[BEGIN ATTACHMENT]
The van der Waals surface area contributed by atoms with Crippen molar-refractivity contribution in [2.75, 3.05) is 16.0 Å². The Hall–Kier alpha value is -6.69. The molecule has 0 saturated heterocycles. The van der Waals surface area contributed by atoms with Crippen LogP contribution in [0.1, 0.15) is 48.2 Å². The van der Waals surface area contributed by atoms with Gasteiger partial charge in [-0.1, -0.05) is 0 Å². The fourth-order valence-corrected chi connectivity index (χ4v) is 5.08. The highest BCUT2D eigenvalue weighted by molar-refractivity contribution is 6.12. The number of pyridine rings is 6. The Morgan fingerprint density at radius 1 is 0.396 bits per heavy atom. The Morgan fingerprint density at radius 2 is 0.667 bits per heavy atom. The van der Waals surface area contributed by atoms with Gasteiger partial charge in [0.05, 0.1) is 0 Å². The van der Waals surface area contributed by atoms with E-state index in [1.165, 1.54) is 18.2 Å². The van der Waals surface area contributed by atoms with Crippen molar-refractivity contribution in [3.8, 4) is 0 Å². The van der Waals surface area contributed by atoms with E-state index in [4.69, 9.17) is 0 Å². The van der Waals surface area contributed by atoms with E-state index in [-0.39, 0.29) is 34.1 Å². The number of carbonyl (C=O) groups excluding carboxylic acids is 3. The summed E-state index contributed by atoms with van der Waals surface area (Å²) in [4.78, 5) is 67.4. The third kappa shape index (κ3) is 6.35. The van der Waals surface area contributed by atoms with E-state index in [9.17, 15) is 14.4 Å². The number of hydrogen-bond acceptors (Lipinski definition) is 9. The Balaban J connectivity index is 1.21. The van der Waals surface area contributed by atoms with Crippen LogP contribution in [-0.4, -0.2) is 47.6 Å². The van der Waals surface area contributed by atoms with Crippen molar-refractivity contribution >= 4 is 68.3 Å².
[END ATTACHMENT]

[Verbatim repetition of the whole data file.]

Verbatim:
The van der Waals surface area contributed by atoms with Crippen molar-refractivity contribution in [2.75, 3.05) is 16.0 Å². The Hall–Kier alpha value is -6.69. The molecule has 0 saturated heterocycles. The van der Waals surface area contributed by atoms with Crippen LogP contribution in [0.1, 0.15) is 48.2 Å². The van der Waals surface area contributed by atoms with Gasteiger partial charge in [-0.1, -0.05) is 0 Å². The fourth-order valence-corrected chi connectivity index (χ4v) is 5.08. The highest BCUT2D eigenvalue weighted by molar-refractivity contribution is 6.12. The number of pyridine rings is 6. The Morgan fingerprint density at radius 1 is 0.396 bits per heavy atom. The Morgan fingerprint density at radius 2 is 0.667 bits per heavy atom. The van der Waals surface area contributed by atoms with Gasteiger partial charge in [0.05, 0.1) is 0 Å². The van der Waals surface area contributed by atoms with E-state index in [1.165, 1.54) is 18.2 Å². The van der Waals surface area contributed by atoms with Crippen molar-refractivity contribution in [3.8, 4) is 0 Å². The van der Waals surface area contributed by atoms with E-state index in [4.69, 9.17) is 0 Å². The van der Waals surface area contributed by atoms with E-state index in [-0.39, 0.29) is 34.1 Å². The number of carbonyl (C=O) groups excluding carboxylic acids is 3. The summed E-state index contributed by atoms with van der Waals surface area (Å²) in [4.78, 5) is 67.4. The third kappa shape index (κ3) is 6.35. The van der Waals surface area contributed by atoms with E-state index in [9.17, 15) is 14.4 Å². The number of hydrogen-bond acceptors (Lipinski definition) is 9. The Balaban J connectivity index is 1.21. The van der Waals surface area contributed by atoms with Crippen LogP contribution in [-0.4, -0.2) is 47.6 Å². The van der Waals surface area contributed by atoms with Crippen molar-refractivity contribution >= 4 is 68.3 Å².